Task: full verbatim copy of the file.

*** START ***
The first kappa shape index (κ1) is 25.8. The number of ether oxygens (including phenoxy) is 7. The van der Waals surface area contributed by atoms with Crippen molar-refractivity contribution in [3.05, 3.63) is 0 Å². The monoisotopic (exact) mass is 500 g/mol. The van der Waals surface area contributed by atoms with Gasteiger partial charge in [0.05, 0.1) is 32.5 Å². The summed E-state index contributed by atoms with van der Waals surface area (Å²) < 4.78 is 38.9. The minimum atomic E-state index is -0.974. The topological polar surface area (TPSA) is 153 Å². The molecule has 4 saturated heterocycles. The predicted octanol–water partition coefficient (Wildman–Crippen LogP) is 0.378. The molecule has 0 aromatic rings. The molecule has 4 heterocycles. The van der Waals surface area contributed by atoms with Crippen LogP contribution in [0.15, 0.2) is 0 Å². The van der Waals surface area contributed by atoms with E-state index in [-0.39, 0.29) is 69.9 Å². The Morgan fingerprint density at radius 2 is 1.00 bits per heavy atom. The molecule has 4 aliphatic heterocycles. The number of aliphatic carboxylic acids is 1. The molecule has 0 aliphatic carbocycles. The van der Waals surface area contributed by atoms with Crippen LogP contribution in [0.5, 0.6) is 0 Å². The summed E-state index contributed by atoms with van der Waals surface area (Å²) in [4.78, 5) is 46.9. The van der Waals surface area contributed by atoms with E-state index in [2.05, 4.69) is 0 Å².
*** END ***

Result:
The first kappa shape index (κ1) is 25.8. The number of ether oxygens (including phenoxy) is 7. The van der Waals surface area contributed by atoms with Crippen molar-refractivity contribution in [3.05, 3.63) is 0 Å². The monoisotopic (exact) mass is 500 g/mol. The van der Waals surface area contributed by atoms with Gasteiger partial charge in [0.05, 0.1) is 32.5 Å². The summed E-state index contributed by atoms with van der Waals surface area (Å²) < 4.78 is 38.9. The minimum atomic E-state index is -0.974. The topological polar surface area (TPSA) is 153 Å². The molecule has 4 saturated heterocycles. The predicted octanol–water partition coefficient (Wildman–Crippen LogP) is 0.378. The molecule has 0 aromatic rings. The molecule has 4 heterocycles. The van der Waals surface area contributed by atoms with Crippen LogP contribution in [0.15, 0.2) is 0 Å². The van der Waals surface area contributed by atoms with E-state index in [-0.39, 0.29) is 69.9 Å². The Morgan fingerprint density at radius 2 is 1.00 bits per heavy atom. The molecule has 4 aliphatic heterocycles. The number of aliphatic carboxylic acids is 1. The molecule has 0 aliphatic carbocycles. The van der Waals surface area contributed by atoms with Crippen LogP contribution in [0.5, 0.6) is 0 Å². The summed E-state index contributed by atoms with van der Waals surface area (Å²) in [4.78, 5) is 46.9. The van der Waals surface area contributed by atoms with E-state index in [2.05, 4.69) is 0 Å².